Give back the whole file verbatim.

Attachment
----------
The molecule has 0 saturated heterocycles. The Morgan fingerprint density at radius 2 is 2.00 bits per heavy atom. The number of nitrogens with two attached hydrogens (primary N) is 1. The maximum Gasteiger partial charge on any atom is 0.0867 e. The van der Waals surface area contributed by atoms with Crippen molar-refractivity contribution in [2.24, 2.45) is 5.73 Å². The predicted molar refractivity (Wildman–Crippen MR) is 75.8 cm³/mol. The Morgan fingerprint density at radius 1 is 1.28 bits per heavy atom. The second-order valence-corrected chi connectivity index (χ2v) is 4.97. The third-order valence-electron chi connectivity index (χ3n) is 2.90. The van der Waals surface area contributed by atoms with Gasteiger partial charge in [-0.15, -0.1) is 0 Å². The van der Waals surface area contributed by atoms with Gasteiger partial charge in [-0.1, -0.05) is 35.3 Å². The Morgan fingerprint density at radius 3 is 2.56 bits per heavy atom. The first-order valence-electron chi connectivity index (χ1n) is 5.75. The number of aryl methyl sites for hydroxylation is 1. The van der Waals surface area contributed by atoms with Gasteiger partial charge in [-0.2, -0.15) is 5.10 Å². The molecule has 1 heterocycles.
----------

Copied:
The molecule has 0 saturated heterocycles. The Morgan fingerprint density at radius 2 is 2.00 bits per heavy atom. The number of nitrogens with two attached hydrogens (primary N) is 1. The maximum Gasteiger partial charge on any atom is 0.0867 e. The van der Waals surface area contributed by atoms with Crippen molar-refractivity contribution in [2.24, 2.45) is 5.73 Å². The predicted molar refractivity (Wildman–Crippen MR) is 75.8 cm³/mol. The Morgan fingerprint density at radius 1 is 1.28 bits per heavy atom. The second-order valence-corrected chi connectivity index (χ2v) is 4.97. The third-order valence-electron chi connectivity index (χ3n) is 2.90. The van der Waals surface area contributed by atoms with Gasteiger partial charge in [-0.15, -0.1) is 0 Å². The van der Waals surface area contributed by atoms with Gasteiger partial charge in [-0.1, -0.05) is 35.3 Å². The Morgan fingerprint density at radius 3 is 2.56 bits per heavy atom. The first-order valence-electron chi connectivity index (χ1n) is 5.75. The number of aryl methyl sites for hydroxylation is 1. The van der Waals surface area contributed by atoms with Gasteiger partial charge in [-0.2, -0.15) is 5.10 Å². The molecule has 1 heterocycles.